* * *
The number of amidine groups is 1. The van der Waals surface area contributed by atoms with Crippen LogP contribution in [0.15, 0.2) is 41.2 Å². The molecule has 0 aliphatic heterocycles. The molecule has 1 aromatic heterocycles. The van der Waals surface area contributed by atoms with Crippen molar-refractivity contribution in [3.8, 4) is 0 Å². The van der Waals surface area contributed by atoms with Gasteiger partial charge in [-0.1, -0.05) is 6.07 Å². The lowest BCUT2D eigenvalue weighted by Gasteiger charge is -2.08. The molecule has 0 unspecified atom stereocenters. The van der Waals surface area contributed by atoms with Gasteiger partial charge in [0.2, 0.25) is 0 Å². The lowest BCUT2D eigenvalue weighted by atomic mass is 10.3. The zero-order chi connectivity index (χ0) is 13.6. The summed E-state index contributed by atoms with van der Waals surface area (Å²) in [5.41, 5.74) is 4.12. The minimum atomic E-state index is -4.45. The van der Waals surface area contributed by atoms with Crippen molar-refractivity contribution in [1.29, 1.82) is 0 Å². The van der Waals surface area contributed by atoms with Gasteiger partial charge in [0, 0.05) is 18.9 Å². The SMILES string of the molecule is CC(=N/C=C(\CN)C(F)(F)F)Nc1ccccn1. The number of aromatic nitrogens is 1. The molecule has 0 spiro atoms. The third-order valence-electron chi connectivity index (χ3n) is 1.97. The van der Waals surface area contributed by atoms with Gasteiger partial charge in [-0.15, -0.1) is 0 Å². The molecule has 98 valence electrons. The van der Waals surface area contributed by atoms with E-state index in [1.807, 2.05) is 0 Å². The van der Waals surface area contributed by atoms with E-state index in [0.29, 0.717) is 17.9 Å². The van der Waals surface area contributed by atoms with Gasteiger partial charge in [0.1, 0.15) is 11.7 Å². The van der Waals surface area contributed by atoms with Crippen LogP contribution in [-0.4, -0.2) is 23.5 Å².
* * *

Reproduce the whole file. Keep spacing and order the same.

The number of amidine groups is 1. The van der Waals surface area contributed by atoms with Crippen LogP contribution in [0.15, 0.2) is 41.2 Å². The molecule has 0 aliphatic heterocycles. The molecule has 1 aromatic heterocycles. The van der Waals surface area contributed by atoms with Crippen molar-refractivity contribution in [3.8, 4) is 0 Å². The van der Waals surface area contributed by atoms with Gasteiger partial charge in [-0.1, -0.05) is 6.07 Å². The lowest BCUT2D eigenvalue weighted by Gasteiger charge is -2.08. The molecule has 0 unspecified atom stereocenters. The van der Waals surface area contributed by atoms with Gasteiger partial charge in [0.2, 0.25) is 0 Å². The lowest BCUT2D eigenvalue weighted by atomic mass is 10.3. The zero-order chi connectivity index (χ0) is 13.6. The summed E-state index contributed by atoms with van der Waals surface area (Å²) in [5.41, 5.74) is 4.12. The minimum atomic E-state index is -4.45. The van der Waals surface area contributed by atoms with Crippen molar-refractivity contribution in [1.29, 1.82) is 0 Å². The van der Waals surface area contributed by atoms with Gasteiger partial charge in [0, 0.05) is 18.9 Å². The SMILES string of the molecule is CC(=N/C=C(\CN)C(F)(F)F)Nc1ccccn1. The number of aromatic nitrogens is 1. The molecule has 0 spiro atoms. The third-order valence-electron chi connectivity index (χ3n) is 1.97. The van der Waals surface area contributed by atoms with Gasteiger partial charge in [-0.15, -0.1) is 0 Å². The molecule has 98 valence electrons. The van der Waals surface area contributed by atoms with E-state index in [1.807, 2.05) is 0 Å². The van der Waals surface area contributed by atoms with E-state index in [0.29, 0.717) is 17.9 Å². The van der Waals surface area contributed by atoms with Gasteiger partial charge in [0.1, 0.15) is 11.7 Å². The van der Waals surface area contributed by atoms with Crippen LogP contribution in [-0.4, -0.2) is 23.5 Å².